EOG with IECWind v5.01.02

Hi,
I am a little bit confused because the gustoutput from IECWind v5.01.02 and my calculations are showing differences.

The “IEC.ipt” whih is included in IECWind with give me this result for EOGR-2.0 (8m/s):

!This file was generated by IECwind v5.01.02 (13-Sep-2012). ! Wind condition defined by IEC 61400-1 3rd EDITION. ! for IEC Turbine Class 2 and IEC Turbulence Category b !---------------------------------------------------------- ! Rotor diameter = 80.0 m. ! 80.0 m hub-height yields 42.0 m turbulence scale. !---------------------------------------------------------- ! IEC Condition: Extreme Operating Gust. ! Stats for this wind file: ! The transient occurs over 10.5 seconds. ! ! The maximum gust speed is 3.331 m/s. ! The maximum total wind speed is 11.331 m/s. ! This maximum occurs at 45.250 seconds. ! ! The wind inflow inclination angle is 0.0 degrees to the horizontal.

This is my calculation:

Sigma1 = Iref*(0.75Vhub+b) = 0.14(0.75*8+5.6) = 1.62 m/s
Vgust = 3.3 (Sigma1/(1+0.1(D/Lambda1))) = 3.3 (1.62/(1+0.1(80/42))) = 4.5 m/s

The other Vgust formula is higher then this one, thats why i only write the formula.

Can someone see the failure?

Found the problem:

Greetings,
Your study on EOG in IECWind was helpful. Is there any means to simulate EOG50 (i.e.) with 50 years recurrence time period using IECWind?
Thanks in advance.
With regards,
Akheel

Dear Akheel,

What do you mean by EOG50, which is not defined in the IEC design standards?

Best regards,

Greetings Sir,
Thanks for your response.
I have been referring to IEC 61400-1(ed 2) in which DLC 1.6 is of extreme operating gust with a recurrence of 50 years, which I mentioned as EOG50.
With regards,
Akheel

Dear Akheel,

Actually, I’m not very familiar with Ed. 2 of IEC 61400-1. I guess the version of IECWind that I sent you in the following forum topic solves your issue: https://forums.nrel.gov/t/iecwind-previous-version/2978/3; is that correct?

Best regards,

Greetings Sir,
Thanks for your reply. Yes, the file (IECWind_v4) you sent through mail, solved the issue.
Thanks again.
With regards,
Akheel

Hi jason
in the IEC 61400-2 Standard (for small wind turbine) one of the design load cases (DLC) described with ECG (Extreme coherent gust) wind condition thats all of description of standard is in the image bellow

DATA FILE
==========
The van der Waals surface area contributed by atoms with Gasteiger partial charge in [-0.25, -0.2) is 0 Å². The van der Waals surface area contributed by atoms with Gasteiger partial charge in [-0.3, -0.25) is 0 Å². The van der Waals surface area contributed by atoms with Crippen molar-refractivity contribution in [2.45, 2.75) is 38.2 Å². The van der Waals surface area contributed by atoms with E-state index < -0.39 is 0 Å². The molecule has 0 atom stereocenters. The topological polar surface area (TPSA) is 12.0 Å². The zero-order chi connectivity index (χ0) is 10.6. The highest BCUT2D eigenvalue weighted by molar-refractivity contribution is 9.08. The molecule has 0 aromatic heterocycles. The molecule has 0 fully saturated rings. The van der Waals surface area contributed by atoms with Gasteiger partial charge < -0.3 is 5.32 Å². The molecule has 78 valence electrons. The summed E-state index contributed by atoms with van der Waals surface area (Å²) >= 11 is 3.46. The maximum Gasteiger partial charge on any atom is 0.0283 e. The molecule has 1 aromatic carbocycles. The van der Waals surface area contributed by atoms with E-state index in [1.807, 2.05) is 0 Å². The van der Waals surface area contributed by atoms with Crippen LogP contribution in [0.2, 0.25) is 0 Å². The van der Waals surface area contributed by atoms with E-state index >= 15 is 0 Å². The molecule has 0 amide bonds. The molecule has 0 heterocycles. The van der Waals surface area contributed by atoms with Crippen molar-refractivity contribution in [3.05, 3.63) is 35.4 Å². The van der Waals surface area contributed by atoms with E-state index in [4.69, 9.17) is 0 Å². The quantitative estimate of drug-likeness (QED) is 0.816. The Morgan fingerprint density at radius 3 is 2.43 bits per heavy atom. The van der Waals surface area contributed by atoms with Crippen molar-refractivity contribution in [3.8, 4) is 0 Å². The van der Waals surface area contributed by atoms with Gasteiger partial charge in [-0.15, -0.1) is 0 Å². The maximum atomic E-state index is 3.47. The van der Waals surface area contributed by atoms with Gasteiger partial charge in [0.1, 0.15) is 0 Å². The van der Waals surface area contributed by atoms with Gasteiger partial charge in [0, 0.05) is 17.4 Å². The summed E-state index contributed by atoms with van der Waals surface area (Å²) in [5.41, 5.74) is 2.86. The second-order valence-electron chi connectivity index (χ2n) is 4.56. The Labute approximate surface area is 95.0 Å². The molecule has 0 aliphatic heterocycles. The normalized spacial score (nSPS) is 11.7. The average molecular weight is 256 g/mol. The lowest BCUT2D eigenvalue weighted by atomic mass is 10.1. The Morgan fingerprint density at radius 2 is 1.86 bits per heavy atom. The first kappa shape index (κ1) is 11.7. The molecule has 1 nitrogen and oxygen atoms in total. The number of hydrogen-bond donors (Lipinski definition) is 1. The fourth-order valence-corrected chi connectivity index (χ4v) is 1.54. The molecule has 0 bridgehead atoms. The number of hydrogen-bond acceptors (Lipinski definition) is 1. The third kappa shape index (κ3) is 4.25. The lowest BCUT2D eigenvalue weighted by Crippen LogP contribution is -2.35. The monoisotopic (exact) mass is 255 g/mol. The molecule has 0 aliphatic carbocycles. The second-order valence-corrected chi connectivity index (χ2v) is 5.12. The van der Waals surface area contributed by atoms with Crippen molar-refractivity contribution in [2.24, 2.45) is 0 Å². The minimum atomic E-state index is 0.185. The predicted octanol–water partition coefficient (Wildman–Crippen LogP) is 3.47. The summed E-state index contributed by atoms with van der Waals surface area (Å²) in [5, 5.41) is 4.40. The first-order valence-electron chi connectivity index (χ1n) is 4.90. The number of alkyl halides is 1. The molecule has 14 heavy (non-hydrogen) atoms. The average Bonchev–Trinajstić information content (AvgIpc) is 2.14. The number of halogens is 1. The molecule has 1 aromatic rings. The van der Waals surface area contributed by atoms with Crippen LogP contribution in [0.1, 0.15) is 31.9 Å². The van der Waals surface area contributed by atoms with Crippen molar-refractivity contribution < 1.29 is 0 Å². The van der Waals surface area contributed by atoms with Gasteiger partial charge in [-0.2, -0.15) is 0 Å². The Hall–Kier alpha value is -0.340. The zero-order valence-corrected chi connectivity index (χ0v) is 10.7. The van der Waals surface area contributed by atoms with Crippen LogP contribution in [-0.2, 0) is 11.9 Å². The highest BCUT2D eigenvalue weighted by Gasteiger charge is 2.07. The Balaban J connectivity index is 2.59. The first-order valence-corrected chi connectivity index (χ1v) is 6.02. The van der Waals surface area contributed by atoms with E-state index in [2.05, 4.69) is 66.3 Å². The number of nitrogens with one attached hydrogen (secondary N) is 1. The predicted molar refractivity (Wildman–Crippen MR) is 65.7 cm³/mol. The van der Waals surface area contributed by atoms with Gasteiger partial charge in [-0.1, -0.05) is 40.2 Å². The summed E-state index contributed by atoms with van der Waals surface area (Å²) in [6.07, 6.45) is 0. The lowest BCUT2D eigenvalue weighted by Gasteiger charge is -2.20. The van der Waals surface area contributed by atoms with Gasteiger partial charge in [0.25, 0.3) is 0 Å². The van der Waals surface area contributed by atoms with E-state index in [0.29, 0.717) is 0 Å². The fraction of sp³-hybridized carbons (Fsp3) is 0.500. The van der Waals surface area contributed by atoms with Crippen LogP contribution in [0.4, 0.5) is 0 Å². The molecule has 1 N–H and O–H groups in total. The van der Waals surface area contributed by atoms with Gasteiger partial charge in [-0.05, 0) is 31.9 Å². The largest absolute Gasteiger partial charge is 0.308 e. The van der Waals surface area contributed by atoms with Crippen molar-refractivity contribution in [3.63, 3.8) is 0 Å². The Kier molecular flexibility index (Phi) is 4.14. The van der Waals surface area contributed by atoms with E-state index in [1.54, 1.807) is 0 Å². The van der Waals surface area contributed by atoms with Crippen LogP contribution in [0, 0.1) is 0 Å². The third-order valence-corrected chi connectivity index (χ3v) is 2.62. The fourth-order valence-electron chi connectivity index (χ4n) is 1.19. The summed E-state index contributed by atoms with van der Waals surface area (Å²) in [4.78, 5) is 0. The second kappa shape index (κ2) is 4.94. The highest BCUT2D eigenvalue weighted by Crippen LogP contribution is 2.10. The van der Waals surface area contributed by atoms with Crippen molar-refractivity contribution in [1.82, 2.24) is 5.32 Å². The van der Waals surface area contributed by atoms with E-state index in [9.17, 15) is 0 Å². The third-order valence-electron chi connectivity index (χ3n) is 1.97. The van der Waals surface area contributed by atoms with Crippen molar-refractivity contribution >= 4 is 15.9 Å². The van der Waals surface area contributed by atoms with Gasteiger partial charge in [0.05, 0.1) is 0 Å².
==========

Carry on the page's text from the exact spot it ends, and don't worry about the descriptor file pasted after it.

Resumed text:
Can IECWind software produce such wind?
note that in IEC 61400-1 standard

Note that in the IEC61400-1 standard, a type of wind is described as ECD (Extreme coherent gust with direction change) , but it is accompanied by a change in direction

Can I somehow use the ECD that comes in 61400-1?

Dear @Ali.Rouhbakhsh,

I don’t see that ECG is included in IECWind. I would guess that this load case, which looks like a simplification of the ECD load case, was introduced after IECWind was last changed. It appears that you could generate the equivalent ECD case and zero-out the wind direction column from the uniform wind data file by hand. Alternatively, IECWind is a very simple software, so, it should not be difficult to upgrade the source code to support the ECG case directly. You could also write your own simple script to generate such a wind file.

Best regards,

Hi Jason
I have a question
In working conditions, my turbine produces power between 3 and 25 m/s wind speed, which reaches 260 rpm at 25 m/s speed. And with a series of safety coefficients, it is set so that the speed of the generator does not exceed 280 rpm, or if it increases, the generator is short-circuited… Now I want to get the extreme loads of this turbine
In DLC1.3, gust wind is used according to the image below

In this type of wind, when the wind speed suddenly increases from 25 m/s to 37 m/s, naturally, the speed of the generator increases.
Now my question is whether I should consider short circuit or not
Because if I take into account the short circuit, the speed of the generator will reach more than 280 rpm, the circuit will be short circuited, and it will not experience the wind gust, and due to the forces it gives, it will smell less.

Actually, my question is that when we are looking to get extreme loads, when we have an EOG wind at the moment when the wind is at its maximum speed, should the turbine control systems try to control the turbine or at that time These systems should be ignored

Dear @Ali.Rouhbakhsh,

The DLC 1.X cases assume the controller is fully operational. So, if you have a control and protection system that mitigates the effect of the gust, you should use such load cases to demonstrate that effect. The DLC 2.X cases require you to assume faults in the control and protection system.

Best regards,

Hi dear Mr Jonkman

My turbine control system is set in such a way that if the generator speed (rpm) reaches 275, the pitch angle of the blades will go to 90 degrees (pitch to feather). I checked my FAST model and found that when the pitch angle is It goes 90 degrees, after a short delay, the speed of the generator reaches zero, and I want to reduce this short delay to zero, so that immediately after the step angle reaches 90, the speed of the generator reaches zero. How can I do this?

Dear @Ali.Rouhbakhsh,

I’m not sure I fully understand your question. The rate at which the generator decelerates during a shutdown will be driven by the torques applied and the inertia of the drivetrain. It sounds like you want the torques to be applied in such a way such that a specific timing is achieved?

Best regards,